Senior U.S. District Judge Wiley Daniel denied BNSF’s motion for summary judgment in October. Daniel pointed out two key disputes of fact — whether Paz recklessly disregarded Fresquez’s FRSA rights, and whether BNSF made good-faith efforts to enforce its anti-retaliation policy. A BNSF employee who reviewed the discipline process, Daniel noted, didn’t look into Fresquez’s retaliation claim even though Paz had been disciplined for retaliation in the past.
BNSF argued it would have fired Fresquez for his insubordination regardless of any claimed protected activity, according to the defendant’s motion for judgment as a matter of law.
“Insubordination is a serious offense in any workplace, it is especially important at BNSF,” according to BNSF’s motion. “If a track inspector is told to measure track to make sure trains can travel safely over it, and he refuses, the safety of railroad employees and the public is potentially compromised.” BNSF also said Fresquez’s explanation for refusing to measure the track “made no sense.” The company noted Fresquez later returned to the scene and offered to measure for the defect.
FRSA requires that, in order to be retaliating against a worker, the employer must know that the worker was engaged in protected activity. BNSF argued that Fresquez didn’t make a strong enough case that the company was aware he was engaged in protected FRSA activity, or that it fired him for it. Fresquez’s firing was in line with standard procedures BNSF had to follow according to a collective bargaining agreement, the company argued. His termination, which was upheld by an appeal board, was also decided by oversight employees who “were far removed from Plaintiff’s alleged protected activities,” according to the company’s trial motion.
Thompson said BNSF’s disciplinary hearings are a “kangaroo court” where an ostensibly neutral manager routinely signs off on the decisions made below. “They always find everybody guilty. It’s totally pro forma.”
BNSF had produced a report indicating that the track section Fresquez refused to measure had been repaired that day, according to Thompson. The track foreman who was there with Paz testified that the track in fact was not repaired, as did two other plaintiff’s witnesses. They said that had that been true, the repairs for that alignment defect would have shut down track operations throughout Denver, Thompson said.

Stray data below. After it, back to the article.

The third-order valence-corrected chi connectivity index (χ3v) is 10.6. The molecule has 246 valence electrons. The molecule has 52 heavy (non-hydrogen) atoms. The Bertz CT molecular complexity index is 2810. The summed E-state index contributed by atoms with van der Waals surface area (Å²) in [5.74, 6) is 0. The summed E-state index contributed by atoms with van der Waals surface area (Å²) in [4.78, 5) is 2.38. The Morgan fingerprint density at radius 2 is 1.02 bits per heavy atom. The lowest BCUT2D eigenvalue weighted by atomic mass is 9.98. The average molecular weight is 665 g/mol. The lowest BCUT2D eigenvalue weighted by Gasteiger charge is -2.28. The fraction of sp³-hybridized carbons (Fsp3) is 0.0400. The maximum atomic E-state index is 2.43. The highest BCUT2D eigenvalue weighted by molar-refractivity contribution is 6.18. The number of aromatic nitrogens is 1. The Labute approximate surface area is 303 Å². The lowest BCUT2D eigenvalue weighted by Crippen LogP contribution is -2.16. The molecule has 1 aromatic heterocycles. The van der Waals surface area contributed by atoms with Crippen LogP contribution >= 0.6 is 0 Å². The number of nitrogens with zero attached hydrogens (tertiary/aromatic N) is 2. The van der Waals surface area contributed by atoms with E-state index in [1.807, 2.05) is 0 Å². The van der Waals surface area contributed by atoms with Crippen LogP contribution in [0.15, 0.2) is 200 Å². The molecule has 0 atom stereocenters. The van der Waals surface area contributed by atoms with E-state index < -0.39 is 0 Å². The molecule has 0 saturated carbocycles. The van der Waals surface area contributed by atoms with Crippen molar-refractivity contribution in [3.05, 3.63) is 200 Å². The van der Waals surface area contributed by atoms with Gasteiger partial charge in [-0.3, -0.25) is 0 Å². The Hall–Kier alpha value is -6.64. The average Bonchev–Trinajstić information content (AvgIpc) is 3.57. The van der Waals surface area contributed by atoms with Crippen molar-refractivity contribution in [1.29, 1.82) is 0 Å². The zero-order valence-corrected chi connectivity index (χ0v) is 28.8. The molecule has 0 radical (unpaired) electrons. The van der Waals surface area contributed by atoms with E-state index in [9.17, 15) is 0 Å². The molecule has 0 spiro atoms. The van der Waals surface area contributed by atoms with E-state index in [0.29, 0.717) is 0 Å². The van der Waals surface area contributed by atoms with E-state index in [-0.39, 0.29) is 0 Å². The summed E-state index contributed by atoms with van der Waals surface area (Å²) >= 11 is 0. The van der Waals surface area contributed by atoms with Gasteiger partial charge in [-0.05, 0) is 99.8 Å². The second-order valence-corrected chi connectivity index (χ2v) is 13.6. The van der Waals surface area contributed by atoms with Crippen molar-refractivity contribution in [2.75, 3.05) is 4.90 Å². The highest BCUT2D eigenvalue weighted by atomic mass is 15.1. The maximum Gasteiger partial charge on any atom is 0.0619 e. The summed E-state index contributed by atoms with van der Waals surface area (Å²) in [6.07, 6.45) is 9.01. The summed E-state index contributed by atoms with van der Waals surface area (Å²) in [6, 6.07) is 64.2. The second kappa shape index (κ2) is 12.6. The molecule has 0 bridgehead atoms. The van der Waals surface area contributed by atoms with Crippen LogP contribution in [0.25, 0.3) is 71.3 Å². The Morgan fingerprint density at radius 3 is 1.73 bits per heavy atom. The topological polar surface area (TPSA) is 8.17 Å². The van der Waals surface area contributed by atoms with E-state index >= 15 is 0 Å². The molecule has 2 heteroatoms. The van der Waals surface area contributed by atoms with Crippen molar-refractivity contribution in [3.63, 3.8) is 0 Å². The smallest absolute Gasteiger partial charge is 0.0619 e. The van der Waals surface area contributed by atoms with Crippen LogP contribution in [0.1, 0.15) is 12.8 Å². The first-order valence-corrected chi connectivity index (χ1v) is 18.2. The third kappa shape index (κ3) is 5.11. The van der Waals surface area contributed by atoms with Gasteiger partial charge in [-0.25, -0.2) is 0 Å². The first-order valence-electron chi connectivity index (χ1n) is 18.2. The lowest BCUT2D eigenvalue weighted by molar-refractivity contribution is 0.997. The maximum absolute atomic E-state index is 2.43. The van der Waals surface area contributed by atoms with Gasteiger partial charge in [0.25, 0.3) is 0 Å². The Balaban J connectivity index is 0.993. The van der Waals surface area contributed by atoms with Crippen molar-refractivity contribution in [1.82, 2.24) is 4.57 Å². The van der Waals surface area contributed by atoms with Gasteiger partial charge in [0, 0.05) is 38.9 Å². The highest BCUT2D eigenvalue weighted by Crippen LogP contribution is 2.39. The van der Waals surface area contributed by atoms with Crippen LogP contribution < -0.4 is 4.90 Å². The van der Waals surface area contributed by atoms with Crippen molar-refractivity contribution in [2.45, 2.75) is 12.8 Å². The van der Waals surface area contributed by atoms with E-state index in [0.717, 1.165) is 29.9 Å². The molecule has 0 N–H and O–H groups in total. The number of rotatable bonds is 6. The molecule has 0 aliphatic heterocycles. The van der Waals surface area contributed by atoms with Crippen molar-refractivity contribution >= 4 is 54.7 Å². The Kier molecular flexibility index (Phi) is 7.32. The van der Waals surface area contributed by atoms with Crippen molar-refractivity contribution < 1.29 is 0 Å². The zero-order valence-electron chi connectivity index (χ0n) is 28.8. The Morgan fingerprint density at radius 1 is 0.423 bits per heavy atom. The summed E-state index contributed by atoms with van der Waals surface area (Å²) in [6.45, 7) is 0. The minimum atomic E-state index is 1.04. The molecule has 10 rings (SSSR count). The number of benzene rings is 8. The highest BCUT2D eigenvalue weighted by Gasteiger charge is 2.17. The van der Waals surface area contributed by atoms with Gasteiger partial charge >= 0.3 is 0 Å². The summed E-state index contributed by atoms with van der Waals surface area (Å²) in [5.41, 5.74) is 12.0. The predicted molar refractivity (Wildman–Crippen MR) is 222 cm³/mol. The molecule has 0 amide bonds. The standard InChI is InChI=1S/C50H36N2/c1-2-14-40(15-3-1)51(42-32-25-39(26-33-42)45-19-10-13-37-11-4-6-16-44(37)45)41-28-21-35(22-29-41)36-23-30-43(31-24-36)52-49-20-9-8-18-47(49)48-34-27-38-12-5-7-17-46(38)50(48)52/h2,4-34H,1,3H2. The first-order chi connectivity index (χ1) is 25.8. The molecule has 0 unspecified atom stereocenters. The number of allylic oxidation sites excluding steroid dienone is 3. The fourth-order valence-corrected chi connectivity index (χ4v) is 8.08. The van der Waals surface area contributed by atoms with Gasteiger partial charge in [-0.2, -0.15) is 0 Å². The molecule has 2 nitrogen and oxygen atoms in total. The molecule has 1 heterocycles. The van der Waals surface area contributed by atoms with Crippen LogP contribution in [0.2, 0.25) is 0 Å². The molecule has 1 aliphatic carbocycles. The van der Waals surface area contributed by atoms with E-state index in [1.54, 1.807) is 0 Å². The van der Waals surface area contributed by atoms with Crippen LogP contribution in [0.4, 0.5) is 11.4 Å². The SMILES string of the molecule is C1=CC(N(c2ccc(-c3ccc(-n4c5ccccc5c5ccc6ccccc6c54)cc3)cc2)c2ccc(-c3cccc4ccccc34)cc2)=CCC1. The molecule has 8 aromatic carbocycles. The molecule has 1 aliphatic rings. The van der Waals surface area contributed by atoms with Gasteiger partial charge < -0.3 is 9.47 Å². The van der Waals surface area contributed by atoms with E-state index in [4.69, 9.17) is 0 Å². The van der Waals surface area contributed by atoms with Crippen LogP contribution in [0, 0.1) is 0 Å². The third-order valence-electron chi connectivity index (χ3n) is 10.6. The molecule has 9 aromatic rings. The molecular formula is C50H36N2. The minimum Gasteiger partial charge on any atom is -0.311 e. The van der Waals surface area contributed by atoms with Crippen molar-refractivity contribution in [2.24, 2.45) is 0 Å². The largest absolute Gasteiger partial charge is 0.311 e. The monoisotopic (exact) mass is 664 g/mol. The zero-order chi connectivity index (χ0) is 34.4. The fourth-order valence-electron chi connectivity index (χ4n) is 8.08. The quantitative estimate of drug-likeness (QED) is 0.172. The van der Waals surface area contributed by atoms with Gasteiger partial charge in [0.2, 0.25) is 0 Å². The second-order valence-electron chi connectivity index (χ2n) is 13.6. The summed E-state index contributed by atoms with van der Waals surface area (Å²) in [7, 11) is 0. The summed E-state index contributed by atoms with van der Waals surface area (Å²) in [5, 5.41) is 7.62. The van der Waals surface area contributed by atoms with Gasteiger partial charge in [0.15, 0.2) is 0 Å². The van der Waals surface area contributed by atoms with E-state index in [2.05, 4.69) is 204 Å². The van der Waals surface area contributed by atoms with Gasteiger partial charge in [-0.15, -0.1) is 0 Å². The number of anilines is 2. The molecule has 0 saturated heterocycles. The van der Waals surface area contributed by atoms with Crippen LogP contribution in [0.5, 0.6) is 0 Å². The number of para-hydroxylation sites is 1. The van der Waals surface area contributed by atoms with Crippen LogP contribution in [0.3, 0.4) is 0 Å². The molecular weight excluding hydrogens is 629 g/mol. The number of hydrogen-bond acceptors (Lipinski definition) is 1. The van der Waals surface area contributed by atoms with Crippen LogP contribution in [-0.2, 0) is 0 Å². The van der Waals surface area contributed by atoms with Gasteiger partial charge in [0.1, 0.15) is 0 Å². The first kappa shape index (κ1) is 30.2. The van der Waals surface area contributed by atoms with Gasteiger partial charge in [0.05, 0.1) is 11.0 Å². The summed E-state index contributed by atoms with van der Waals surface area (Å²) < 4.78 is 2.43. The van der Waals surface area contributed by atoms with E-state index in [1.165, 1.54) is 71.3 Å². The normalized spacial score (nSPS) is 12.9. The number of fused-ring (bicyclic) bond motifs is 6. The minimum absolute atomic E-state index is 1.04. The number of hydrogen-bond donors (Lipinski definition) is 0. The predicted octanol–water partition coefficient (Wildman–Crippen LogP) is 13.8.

“The jury’s takeaway was that the defect was there and not fixed,” he said. According to Thompson, Paz said in the transcript that there was no defect, later contradicting that statement in trial by saying there was indeed a defect that got fixed.
The jury awarded Fresquez $800,000 in compensatory damages and $250,000 in punitive damages for BNSF’s “reckless or callous disregard” for his anti-retaliation rights.
Also key to the verdict, Thompson said, was that early on, Carpenter described on the stand his practice of letting supervisors leave unrepaired tracks in service for more than 30 days.
“He started the trial by admitting that he purposely violated the law,” Thompson said. “Not an enviable position for a defendant.”
Another BNSF witness gave testimony that unwittingly supported the plaintiff’s theory of the case, Thompson said. Cason Cole, who was a roadmaster Fresquez worked under in spring 2015, testified that Fresquez became a difficult inspector to work once he “was no longer buying into what we were selling,” according to Thompson.
“Everyone was saying [Fresquez] was being difficult. We agreed. What he was being difficult about was safety concerns,” he said.
While the company and its counsel wouldn’t say, “BNSF will almost definitely appeal,” Thompson said. Railroad companies have vigorously opposed the FRA since before Congress enacted it in 2008, he said, and their strategy is to try to challenge it through appellate case law using various arguments. “They throw everything against the wall to see if it sticks.”
— Doug Chartier